As a professor of psychology, Doctor has published nearly 500 articles and essays on teen development.
It’s no secret that Facebook has dominated the latest news cycle, but critics have overlooked an inconvenient fact: Instagram, a Facebook app, has not been shown to harm teenage girls’ psychological well-being, whether it’s done by Facebook or anyone else.
A Wall Street Journal report last month stated that Facebook’s “own in-depth research indicates a significant mental health issue among teens that Facebook tries to hide in public.” When Frances Haugen, a former Facebook employee who leaked internal company documents to The Wall Street Journal, revealed her identity on “60 Minutes” and testified before a Senate subcommittee, that story became even bigger.
Ms. Umair claimed that Facebook had purposefully hidden research showing teenagers felt worse about themselves after using its products. It is easy to assume that this damning research is accurate. However, that assumption is unfounded. According to the Facebook documents, now available online, the results of that research are inconclusive.
According to the documents, Facebook conducted surveys and focus groups in which people were asked how Instagram had affected them. Adolescent girls reported that Instagram made them feel worse about themselves three out of ten times.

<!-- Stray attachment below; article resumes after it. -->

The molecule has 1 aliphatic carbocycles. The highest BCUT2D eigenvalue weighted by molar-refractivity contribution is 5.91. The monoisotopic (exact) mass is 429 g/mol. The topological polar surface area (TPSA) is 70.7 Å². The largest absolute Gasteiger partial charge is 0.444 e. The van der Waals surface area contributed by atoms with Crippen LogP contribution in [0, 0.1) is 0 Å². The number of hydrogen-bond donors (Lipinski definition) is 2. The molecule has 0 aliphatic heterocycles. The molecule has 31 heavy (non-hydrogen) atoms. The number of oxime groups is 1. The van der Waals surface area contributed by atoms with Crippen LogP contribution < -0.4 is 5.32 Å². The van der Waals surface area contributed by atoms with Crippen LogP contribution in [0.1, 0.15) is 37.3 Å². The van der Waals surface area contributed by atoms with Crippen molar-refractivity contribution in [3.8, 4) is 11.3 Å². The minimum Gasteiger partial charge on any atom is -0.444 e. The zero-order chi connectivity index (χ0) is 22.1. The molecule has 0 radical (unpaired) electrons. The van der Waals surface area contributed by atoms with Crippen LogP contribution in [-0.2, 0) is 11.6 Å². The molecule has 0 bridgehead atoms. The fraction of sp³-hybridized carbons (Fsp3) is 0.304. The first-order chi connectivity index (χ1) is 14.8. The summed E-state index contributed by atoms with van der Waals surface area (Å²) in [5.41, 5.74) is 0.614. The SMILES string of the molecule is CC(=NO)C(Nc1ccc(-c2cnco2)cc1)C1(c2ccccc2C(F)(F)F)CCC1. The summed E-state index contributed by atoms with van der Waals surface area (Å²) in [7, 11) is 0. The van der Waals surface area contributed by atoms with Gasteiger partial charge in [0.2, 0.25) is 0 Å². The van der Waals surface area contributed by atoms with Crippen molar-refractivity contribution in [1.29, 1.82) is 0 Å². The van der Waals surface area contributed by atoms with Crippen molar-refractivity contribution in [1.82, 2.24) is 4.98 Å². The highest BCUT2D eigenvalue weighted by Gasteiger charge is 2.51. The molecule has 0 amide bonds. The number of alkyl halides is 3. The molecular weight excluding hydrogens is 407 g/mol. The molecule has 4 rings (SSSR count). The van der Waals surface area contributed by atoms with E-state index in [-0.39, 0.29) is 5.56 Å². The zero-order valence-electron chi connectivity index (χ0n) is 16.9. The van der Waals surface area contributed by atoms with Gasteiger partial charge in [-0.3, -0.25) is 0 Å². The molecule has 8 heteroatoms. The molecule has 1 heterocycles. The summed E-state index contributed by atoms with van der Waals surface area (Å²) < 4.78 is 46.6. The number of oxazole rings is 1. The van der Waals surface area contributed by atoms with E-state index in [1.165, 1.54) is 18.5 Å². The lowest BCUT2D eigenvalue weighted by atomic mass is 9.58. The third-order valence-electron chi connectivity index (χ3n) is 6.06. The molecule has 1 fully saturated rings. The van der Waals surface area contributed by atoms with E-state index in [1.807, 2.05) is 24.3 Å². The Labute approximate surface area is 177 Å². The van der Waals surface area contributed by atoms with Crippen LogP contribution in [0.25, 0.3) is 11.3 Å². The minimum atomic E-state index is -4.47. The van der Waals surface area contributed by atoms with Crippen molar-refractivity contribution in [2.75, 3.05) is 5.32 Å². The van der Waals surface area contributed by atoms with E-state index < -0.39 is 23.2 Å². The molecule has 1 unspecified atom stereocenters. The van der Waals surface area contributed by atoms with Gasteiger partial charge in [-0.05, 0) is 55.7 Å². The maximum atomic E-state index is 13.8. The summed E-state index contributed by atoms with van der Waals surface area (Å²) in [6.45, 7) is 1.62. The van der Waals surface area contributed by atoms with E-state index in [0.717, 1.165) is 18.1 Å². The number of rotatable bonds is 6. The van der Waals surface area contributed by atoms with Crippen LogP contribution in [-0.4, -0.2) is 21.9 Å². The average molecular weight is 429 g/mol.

This correlation between Instagram use and self-reported psychological distress is concerning on the surface. This finding should be used as a starting point for further research, not as a conclusion. According to psychological research, we often don’t understand ourselves as well as we think we do. Human behavior studies seek to go beyond individuals’ explanations of why they feel what they feel or behave the way they do.
In addition to these shortcomings, the research had other weaknesses. Neither of the Facebook studies described in the documents included a comparison group of people who didn’t use Instagram, which would have been crucial to drawing any inferences about Instagram’s effects. According to Facebook, its research “did not measure whether Instagram makes things worse, but how people who reported that they were already experiencing these issues felt Instagram impacted their experience.”.
This caveat may seem self-serving to some. Regardless, it is true.
Psychiatrists agree that depression and related mental health problems have increased among young people in recent years, a trend that requires immediate attention. In correlational research that links experience to mental health, disentangling cause and effect is extremely difficult.
Without a controlled experiment in which people are randomly assigned to have or not have an experience, we are left with several uncertainties: We cannot be sure if the experience harmed the person’s mental state (In this case, Instagram caused teenagers to become depressed); or if the person’s poor mental state contributed to the experience (for example, depressed teenagers are more likely than others to use Instagram); or if another, unmeasured variable (such as family conflict) contributed both to the experience and the mental state, giving the impression that they were directly related.